Lending a helping hand

Poly catcher Rob Sweet keeps sports in perspective after spending a week working on a disaster relief project.


When it comes to sports, Poly sophomore Rob Sweet rarely draws attention to himself. He plays unselfishly and with heart.

Off the field, Sweet uses the same approach. Whether he's playing soccer in the fall, doing his classwork, participating in church-sponsored charity endeavors or playing baseball, "Rob is going to come off as an unassuming type of kid," Poly baseball coach Corey Goodwin said.

Sweet's actions, nevertheless, speak volumes.

He missed the Engineers' first game of the season because he was spending a week with his church, Streetlite Christian Fellowship, working on a disaster relief project in the wake of Hurricane Katrina in Biloxi, Miss.

"It was our third time down there, and we met this lady who was a single mom with five kids - two of her own, three of her sister's whom she adopted," Sweet said. "Their house had been devastated. But we were able to focus on rebuilding a roof, the bathroom, putting new carpet down, and worked on the fencing around her house."

A major portion of Sweet's job was "to take a sledgehammer to the bathroom and demolish it," he said.

While helping to tear down the house and rebuild it, Sweet was able to focus on another restructuring effort: Sweet, the only teenager among his working group of 12, formed a relationship with two of the woman's children - boys aged 10 and 13.

"I would work from about 7 in the morning, eat lunch, then work until about 3. Then we'd get home with the boys and play catch a little bit, just to bond and get to know them," Sweet said. "It really opened my eyes to how fortunate I am to have what I have, to be who I am. It gives you a tremendous sense of gratitude that the Lord brought me to these people to help them."

Helping people is something that Sweet is passionate about, and he hopes to make a career out of it.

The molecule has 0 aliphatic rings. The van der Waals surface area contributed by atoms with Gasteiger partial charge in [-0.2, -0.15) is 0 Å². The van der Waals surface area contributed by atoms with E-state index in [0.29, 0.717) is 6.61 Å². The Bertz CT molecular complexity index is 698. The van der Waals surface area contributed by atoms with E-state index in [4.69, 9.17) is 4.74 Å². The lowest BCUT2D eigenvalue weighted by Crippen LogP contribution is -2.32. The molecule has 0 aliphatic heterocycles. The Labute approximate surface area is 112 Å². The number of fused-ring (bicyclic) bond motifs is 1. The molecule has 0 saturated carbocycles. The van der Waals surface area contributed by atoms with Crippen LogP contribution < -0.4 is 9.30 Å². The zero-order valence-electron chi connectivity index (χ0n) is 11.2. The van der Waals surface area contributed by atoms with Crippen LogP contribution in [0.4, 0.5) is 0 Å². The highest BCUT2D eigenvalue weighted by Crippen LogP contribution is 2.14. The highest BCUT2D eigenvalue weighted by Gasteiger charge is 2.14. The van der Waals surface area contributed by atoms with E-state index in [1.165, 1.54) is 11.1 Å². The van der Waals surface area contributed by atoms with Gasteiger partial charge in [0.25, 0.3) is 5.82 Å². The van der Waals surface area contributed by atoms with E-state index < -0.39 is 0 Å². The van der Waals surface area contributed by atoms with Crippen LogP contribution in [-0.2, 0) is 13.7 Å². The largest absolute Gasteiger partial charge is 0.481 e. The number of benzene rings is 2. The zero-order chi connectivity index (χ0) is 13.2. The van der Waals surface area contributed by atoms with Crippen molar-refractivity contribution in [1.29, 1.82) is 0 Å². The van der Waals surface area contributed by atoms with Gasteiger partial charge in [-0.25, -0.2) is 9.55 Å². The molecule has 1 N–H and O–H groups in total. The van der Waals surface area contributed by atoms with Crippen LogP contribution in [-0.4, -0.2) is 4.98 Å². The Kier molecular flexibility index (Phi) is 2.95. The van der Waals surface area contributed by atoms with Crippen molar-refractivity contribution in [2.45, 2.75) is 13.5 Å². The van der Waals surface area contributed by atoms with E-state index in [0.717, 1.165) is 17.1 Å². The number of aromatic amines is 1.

"I want to go to college for some sort of medicine," Sweet said. "I'm thinking about something like physical therapy. That way, I can stay around sports and still be helping people in some way."

Wavie Gibson, Sweet's chemistry instructor, said: "Rob's a sincere kid who really has an outgoing personality. The type of kid who is going to put a lot into whatever he does. Rob's always talking about providing services for others. In today's society, where it seems it's always `me, me, me,' here's a kid who is genuinely into helping other folks."

Sweet is into sports as well. He has been playing soccer off and on since he was 5, and baseball, nonstop, for the same length of time in his southwestern Baltimore neighborhood of Violetville close to the Baltimore County line.

As a soccer goalie this past fall, Sweet started for the second consecutive season and helped Poly win its fourth straight city league crown. In baseball, Sweet moved into the starting catcher's role after being a backup last season to Steve Watkins, who graduated.

Considered solid defensively, Sweet hit .315 with a double and four RBIs last season.. What impresses Goodwin is the sophomore's poise.

"Make no mistake about it: Rob made the varsity because he was good, and were it not for our senior catcher last year, he would have been the starter," Goodwin said of Sweet, who is 5 feet 9, 140 pounds. "One of the things we're focusing on this year is working on improving Rob's batting stance at the plate. But even as a sophomore, Rob's got excellent leadership skills, which bodes well for our program over this season and the next few years."

Sweet also excels in the classroom, where he maintains an A -average in Poly's A Course. His classes include chemistry, English, government and trigonometry, part of a rigorous honors course load, Gibson said.

After his week in Mississippi, Sweet rejoined the Engineers, who have won six consecutive Baltimore City league titles, for their second game - a 13-0 rout of Dunbar.

In the game after that, against Edmondson, Sweet made an impressive throw to third to nail a runner who had attempted a delayed steal.

"Earlier in the game, I had messed up a play to get guys at first and third, so it was good to come back and get the play at third later on," Sweet said. "So I had a proud moment and a bad moment in that game, but I don't lose my head over things like that. I'm fortunate to be able to play the game.

"To me, it's all about perspective."


Baltimore Sun Articles
Please note the green-lined linked article text has been applied commercially without any involvement from our newsroom editors, reporters or any other editorial staff.